It’s been barely a year since Phil Elverum released the instant cult-classic A Crow Looked At Me, a direct insight into an unimaginable pain – a record so insular and starkly personal it was uncomfortable. Focussing outwardly on Elverum’s relationship with life and death, Now Only was the perfect follow-up, a more relatable effort that is beguiling from start-to-finish. While A Crow… was brutally direct in its narrative, Now Only allows ideas to unfold; ‘Distortion’ is an 11-minute epic which delves through proto-punk, twee folk, and alt-country – while Elverum’s prose encapsulates the record. Elsewhere, opener ‘Tintin In Tibet’ is vivid in its lyricism and vivacious in its instrumentation; while the delicate nature of the titular track, ‘Now Only’ provides a magnificent moment of reflection.
Now Only is a record which continues the process of Elverum’s grieving, one on which we’re lucky enough to be able to eavesdrop. The human relationship with death is something everyone can relate to, but for Elverum, it is a relationship which is still all too real; this is a record with truly harrowing lyricism, but it is a credit to the project that Now Only remains an immersive listen in spite of its complexities. (JT) (LISTEN)
It’s no secret that The Student Playlist are big fans of Let’s Eat Grandma; their debut album, I, Gemini, was one of 2016’s most fun records, as their self-proclaimed ‘sludge-pop’ captured our hearts and imaginations. So when the Norwich-based duo – who, incredibly, are still teenagers – announced a second effort you can bet we were ‘all ears’ – and none of us were disappointed.
I’m All Ears is a spellbinding record which never pauses for breath. Full of personality and creativity, it encapsulates the sound of pop in 2018; from the synth-wave of opener ‘Whitewater’, to the playful one-two of the PC Music-infused ‘Hot Pink’ and ‘It’s Not Just Me’ this is a record which dares to succeed in its variations. There are moments of tranquil beauty in the sumptuous ballad ‘Ava’, a moment which best shows Rosa Walton and Jenny Hollingworth’s songwriting prowess. There’s still time for the experimentalism to reach the forefront as ten-minute epics ‘Cool And Collected’ and ‘Donnie Darko’ show precisely why Let’s Eat Grandma have long been tipped as one of the UK’s most exciting newcomers. (JT) (LISTEN)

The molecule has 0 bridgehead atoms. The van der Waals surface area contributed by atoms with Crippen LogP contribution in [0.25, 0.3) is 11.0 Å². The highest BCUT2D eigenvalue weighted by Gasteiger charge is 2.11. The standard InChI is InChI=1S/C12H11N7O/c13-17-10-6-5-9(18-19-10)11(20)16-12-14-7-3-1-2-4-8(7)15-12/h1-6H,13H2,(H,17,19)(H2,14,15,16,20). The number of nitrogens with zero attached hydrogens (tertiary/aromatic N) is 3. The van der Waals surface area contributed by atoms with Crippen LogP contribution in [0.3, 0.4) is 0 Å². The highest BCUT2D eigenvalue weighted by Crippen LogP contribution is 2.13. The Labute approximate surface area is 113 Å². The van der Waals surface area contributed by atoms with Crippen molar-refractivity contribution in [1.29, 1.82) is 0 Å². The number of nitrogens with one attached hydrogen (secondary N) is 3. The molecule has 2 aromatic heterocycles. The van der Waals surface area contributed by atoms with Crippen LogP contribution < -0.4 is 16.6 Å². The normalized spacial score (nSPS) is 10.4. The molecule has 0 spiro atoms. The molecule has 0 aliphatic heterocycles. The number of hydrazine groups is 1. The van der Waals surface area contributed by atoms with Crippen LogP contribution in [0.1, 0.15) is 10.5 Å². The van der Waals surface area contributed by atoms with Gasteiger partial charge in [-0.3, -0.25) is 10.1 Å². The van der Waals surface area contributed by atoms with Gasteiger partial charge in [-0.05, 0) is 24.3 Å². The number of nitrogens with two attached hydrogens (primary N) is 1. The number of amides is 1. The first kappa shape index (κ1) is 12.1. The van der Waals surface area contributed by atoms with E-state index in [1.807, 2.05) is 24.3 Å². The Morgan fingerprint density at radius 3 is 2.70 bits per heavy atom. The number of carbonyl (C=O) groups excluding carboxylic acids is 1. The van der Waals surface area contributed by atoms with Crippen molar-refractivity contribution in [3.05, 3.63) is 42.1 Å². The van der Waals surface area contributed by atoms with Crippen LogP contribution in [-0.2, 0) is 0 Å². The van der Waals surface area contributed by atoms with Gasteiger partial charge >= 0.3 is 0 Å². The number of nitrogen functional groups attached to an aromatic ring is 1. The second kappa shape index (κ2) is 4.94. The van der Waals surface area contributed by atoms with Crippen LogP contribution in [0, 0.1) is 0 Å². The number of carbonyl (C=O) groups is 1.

One may wonder what the name of U.S. Girls conceals, with the piercing sky blue eyes stare off into the distance in a both perplexed and vengeful fashion from the cover of In A Poem Unlimited. A female punk band from the United States? Maybe somebody who likes to examine the social discourse that accompanies the female existence in the modern United States? After all, it’s a mixture of all that, as the one behind this experimental pop outfit is Meghan Remy. Dressed in shimmering disco, catchy pop or brooding fusion of rock and jazz, Remy’s seventh effort In A Poem Unlimited is actually a cleverly disguised punk album in its attitude, both thrusting the knife inside and twisting it slyly with the hidden political critique.
The album is essentially one big surprise attack, concealed with a wide slightly sardonic smile as the pop of U.S. Girls makes one sway their hips as well as have a terrifying realisation mid-dance that first impressions can be very deceiving. ‘M.A.H.’, for example, at first sounds like a danceable love song, but is actually about the Obama presidency and Remy’s disappointment and anger towards his actions regarding the use of drones in the Middle East. The themes of vengeance, abuse, aggression and violence pervade and seep through the cracks of the seemingly smooth musical surface of menacing saxophone and drone noises. A female revenge fantasy set to music, In A Poem Unlimited was beautiful yet brutal. (AS) (LISTEN)
After a decade of evolving by small degrees from album to album, 7 was the moment at which Victoria Legrand and Alex Scally consciously pushed their artistic limits and ideas a bit further than usual, parting ways with long-time producer Chris Coady and enlisting ex-Spacemen 3 visionary Peter ‘Sonic Boom’ Kember instead. While Beach House have always been one of the most consistent bands, 7 only confirmed how good the dream-pop duo actually is, especially pushed out of their comfort zone. The result of this experimentation turned out to be immensely satisfying, mixing their languorous guitar tones with darker and more narcotic elements.